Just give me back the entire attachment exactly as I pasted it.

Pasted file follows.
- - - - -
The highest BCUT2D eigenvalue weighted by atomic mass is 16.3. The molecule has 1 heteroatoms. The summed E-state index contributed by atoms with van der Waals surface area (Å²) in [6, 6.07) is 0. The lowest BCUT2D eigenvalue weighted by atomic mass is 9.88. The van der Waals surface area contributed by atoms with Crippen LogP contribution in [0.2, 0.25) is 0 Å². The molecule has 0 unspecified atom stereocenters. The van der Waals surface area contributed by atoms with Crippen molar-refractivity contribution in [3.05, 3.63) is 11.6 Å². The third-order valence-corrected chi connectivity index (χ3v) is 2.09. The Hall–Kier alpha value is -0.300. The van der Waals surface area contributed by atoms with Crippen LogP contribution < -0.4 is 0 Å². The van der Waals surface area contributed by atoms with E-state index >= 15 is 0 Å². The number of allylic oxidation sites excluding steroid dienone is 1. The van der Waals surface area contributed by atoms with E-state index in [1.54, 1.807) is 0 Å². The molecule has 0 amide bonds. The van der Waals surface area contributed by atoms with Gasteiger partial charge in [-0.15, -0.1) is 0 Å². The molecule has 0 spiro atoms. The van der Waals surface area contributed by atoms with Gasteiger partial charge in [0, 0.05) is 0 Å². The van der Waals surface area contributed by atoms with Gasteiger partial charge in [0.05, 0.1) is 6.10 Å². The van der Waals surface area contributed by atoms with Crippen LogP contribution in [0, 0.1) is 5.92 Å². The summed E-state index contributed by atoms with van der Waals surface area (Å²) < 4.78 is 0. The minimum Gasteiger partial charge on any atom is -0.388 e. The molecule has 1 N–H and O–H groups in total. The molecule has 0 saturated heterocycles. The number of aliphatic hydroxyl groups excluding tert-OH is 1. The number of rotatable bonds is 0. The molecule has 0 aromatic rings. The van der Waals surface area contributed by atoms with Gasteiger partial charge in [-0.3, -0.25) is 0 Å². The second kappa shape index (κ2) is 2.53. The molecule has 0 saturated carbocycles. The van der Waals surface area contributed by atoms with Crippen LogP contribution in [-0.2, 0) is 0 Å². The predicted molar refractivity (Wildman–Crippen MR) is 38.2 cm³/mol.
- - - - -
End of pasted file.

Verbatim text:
The highest BCUT2D eigenvalue weighted by atomic mass is 16.3. The molecule has 1 heteroatoms. The summed E-state index contributed by atoms with van der Waals surface area (Å²) in [6, 6.07) is 0. The lowest BCUT2D eigenvalue weighted by atomic mass is 9.88. The van der Waals surface area contributed by atoms with Crippen LogP contribution in [0.2, 0.25) is 0 Å². The molecule has 0 unspecified atom stereocenters. The van der Waals surface area contributed by atoms with Crippen molar-refractivity contribution in [3.05, 3.63) is 11.6 Å². The third-order valence-corrected chi connectivity index (χ3v) is 2.09. The Hall–Kier alpha value is -0.300. The van der Waals surface area contributed by atoms with Crippen LogP contribution < -0.4 is 0 Å². The van der Waals surface area contributed by atoms with E-state index >= 15 is 0 Å². The number of allylic oxidation sites excluding steroid dienone is 1. The van der Waals surface area contributed by atoms with E-state index in [1.54, 1.807) is 0 Å². The molecule has 0 amide bonds. The van der Waals surface area contributed by atoms with Gasteiger partial charge in [-0.15, -0.1) is 0 Å². The molecule has 0 spiro atoms. The van der Waals surface area contributed by atoms with Gasteiger partial charge in [0, 0.05) is 0 Å². The van der Waals surface area contributed by atoms with Gasteiger partial charge in [0.05, 0.1) is 6.10 Å². The van der Waals surface area contributed by atoms with Crippen LogP contribution in [0, 0.1) is 5.92 Å². The summed E-state index contributed by atoms with van der Waals surface area (Å²) < 4.78 is 0. The minimum Gasteiger partial charge on any atom is -0.388 e. The molecule has 1 N–H and O–H groups in total. The molecule has 0 saturated heterocycles. The number of aliphatic hydroxyl groups excluding tert-OH is 1. The number of rotatable bonds is 0. The molecule has 0 aromatic rings. The van der Waals surface area contributed by atoms with Gasteiger partial charge in [-0.3, -0.25) is 0 Å². The second kappa shape index (κ2) is 2.53. The molecule has 0 saturated carbocycles. The van der Waals surface area contributed by atoms with Crippen LogP contribution in [-0.2, 0) is 0 Å². The predicted molar refractivity (Wildman–Crippen MR) is 38.2 cm³/mol.